The MARS Group’s Plan for London, 1933-1944

Mirjam Kupferschmid

B England London Synthesis (1939), gta Archives / ETH Zurich, CIAM

Collaboration within the field of architecture is as important as ever before. Construction projects grow increasingly complex, and pressing social issues need addressing. Yet we think of architects as unique and outstanding personalities that profoundly shape our built environment. This image of the architect as ‘genius’ is more present among modern architects, who are seen as artists, architects, theorists, and city-planners combined – a typecast personified by Le Corbusier. Nevertheless, modern architects consistently strove for collaboration, and 1928 joined forces in Congrès Internationaux d’Architecture Moderne (CIAM) to develop and promote their ideas. Le Corbusier was even a member. Five years later, Sigfried Giedion of CIAM asked Morton Shand to assemble a British division called the Modern Architectural Research (MARS) Group.

The MARS Group’s plans for London were the product of close and longstanding collaboration. Their first analysis of the city, prepared for CIAM IV in 1933, was the beginning of their work on the plans. The map depicted London as an organism beyond conceivability, a city in chaos and in desperate need of reorganisation. This original concept underlies all the group’s later work on plans for London. In the following years, members of the MARS Group developed their vision for the future of the city within the frame of the group’s Town Planning Committee. The first comprehensive drawings of the MARS Group’s replanning scheme were prepared before the Second World War for CIAM VI in Liège but were never published. In 1942 part of their work was published in The Architectural Review by the committee’s chairman, Arthur Korn, and the engineer Felix Samuely. Their proposal, today called the ‘MARS Plan,’ caused an outcry among readers and fellow MARS Group members. Two years later, Edwin Maxwell Fry published a set of coloured drawings called a ‘Plan for London’ in his book Fine Building.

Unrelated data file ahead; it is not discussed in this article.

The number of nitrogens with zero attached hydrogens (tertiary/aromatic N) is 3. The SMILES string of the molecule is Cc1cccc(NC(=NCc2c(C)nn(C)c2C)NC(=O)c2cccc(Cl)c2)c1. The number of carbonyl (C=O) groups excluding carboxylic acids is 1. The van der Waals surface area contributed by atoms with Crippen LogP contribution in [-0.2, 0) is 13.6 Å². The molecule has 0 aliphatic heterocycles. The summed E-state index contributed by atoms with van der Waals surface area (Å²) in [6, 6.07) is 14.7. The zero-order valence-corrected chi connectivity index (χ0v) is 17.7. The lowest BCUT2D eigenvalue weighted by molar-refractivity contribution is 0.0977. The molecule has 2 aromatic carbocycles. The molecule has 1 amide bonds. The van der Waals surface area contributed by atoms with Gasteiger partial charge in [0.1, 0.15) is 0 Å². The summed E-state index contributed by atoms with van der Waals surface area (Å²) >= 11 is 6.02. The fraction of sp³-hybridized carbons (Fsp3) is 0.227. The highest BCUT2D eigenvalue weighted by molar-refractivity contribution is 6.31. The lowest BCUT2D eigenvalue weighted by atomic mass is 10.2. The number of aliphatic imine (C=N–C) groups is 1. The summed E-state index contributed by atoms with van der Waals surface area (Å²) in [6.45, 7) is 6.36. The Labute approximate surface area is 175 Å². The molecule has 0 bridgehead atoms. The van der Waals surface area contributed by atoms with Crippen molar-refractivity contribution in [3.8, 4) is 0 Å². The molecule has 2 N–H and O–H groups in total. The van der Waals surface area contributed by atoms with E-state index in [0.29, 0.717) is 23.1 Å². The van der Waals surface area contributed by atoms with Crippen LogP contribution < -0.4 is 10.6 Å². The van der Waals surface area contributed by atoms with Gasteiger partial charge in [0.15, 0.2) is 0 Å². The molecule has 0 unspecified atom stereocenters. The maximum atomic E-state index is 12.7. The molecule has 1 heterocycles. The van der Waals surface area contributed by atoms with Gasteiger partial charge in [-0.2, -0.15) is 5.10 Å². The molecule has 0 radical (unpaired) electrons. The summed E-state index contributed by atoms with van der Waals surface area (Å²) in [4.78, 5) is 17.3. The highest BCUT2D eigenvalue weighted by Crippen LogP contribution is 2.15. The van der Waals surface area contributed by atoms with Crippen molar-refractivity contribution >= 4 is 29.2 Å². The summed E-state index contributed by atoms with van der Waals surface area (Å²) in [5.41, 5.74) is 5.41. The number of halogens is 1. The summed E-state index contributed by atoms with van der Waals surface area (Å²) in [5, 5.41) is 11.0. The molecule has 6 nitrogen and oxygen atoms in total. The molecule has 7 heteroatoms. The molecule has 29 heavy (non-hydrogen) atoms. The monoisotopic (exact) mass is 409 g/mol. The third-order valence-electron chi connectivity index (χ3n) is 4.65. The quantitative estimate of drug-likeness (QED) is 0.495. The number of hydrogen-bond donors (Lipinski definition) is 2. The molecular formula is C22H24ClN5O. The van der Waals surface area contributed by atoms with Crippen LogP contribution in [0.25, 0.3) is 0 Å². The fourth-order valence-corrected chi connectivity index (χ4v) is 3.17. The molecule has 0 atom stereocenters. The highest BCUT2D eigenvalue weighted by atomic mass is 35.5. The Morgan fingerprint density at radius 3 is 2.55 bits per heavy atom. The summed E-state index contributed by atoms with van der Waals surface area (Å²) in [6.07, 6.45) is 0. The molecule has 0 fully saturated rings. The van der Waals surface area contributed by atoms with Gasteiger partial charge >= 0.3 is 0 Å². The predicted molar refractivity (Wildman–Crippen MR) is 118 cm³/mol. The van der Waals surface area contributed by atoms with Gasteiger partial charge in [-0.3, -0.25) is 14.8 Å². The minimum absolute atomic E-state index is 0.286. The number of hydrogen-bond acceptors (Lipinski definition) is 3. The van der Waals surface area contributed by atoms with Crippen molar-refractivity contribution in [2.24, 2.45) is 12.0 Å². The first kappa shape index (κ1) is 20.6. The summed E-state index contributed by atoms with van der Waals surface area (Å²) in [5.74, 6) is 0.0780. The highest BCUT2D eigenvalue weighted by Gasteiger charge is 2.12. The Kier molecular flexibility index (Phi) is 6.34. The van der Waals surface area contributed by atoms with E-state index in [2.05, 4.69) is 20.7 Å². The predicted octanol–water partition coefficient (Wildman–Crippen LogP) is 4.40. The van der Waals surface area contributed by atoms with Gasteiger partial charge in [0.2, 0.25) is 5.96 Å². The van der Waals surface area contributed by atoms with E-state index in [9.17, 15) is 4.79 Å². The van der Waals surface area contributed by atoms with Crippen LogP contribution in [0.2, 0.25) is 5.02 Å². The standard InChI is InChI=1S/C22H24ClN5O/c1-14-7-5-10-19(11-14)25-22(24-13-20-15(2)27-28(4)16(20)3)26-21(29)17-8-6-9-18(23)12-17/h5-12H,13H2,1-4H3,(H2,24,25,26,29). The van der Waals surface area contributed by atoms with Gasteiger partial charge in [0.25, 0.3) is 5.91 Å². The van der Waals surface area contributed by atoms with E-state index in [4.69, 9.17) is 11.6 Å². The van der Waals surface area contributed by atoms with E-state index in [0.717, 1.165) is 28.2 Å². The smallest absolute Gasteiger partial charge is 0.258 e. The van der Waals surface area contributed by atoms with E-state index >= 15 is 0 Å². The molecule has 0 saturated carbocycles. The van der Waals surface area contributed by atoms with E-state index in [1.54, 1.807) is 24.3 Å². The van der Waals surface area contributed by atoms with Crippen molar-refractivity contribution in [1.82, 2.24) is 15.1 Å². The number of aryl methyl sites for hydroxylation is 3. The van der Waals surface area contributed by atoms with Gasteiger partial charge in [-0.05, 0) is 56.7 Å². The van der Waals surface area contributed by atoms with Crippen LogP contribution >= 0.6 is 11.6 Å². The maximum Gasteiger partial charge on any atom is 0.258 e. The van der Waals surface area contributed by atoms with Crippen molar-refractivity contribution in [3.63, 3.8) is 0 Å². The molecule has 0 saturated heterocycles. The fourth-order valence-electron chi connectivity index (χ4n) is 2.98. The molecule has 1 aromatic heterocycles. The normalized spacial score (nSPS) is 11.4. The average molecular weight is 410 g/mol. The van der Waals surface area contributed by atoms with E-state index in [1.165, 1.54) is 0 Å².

Arthur Korn and Felix Samuely, ‘A Master Plan for London’, in The Architectural Review 91 (1942)

The structure of the MARS Group, its many members, and reactions to the proposals from outside the group shaped each version of the plan. To fully understand the difficulties of collaboration, we will leave linear narration aside for a moment and compare the three drawings, which at first sight all show the same intentions for replanning. By looking closer at the lines, captions and the context in which the drawings were presented, we can learn a great deal about collaboration and conflict within the group. Understanding these processes might help us to think about the issues we face when collaborating today.

The MARS Group’s replanning schemes envisioned London’s future in fourteen long residential strips running perpendicular to the River Thames. A square grid serves as a background to all three plans and provides scale. The subtle lines of the first grid become more visible in the 1942 plan. Two years later they appear to be drawn with a softer, slightly wavy line. Other details and elements, as well as their written descriptions, change with every version, revealing the intentions of the authors.

The 1939 drawing forms part of a set of eight unpublished panels produced before the Second World War, and was accompanied by an undated report titled ‘London Plan’. The Town Planning Committee developed these drawings from 1937 onwards. They were the first to merge the diverse ideas of the group’s members into one plan, specifically the transportation system. Behind the scenes, opinions were divided on this issue and some members even reported in a letter that they were having ‘tremendous battles [on the plan’s] dependence on rail traffic’. Using two types of lines, this is the only plan to include both rail and road traffic. The bold lines and distinct forms of the proposal create a memorable drawing. Existing elements such as the River Thames are barely visible and appear to be overwritten by the new. This brings about the concept of the drawing as a diagram rather than a concrete proposal. The group states in the report that the plan is, at this stage, ‘purely diagrammatic [in] illustrating the principle behind our proposals’.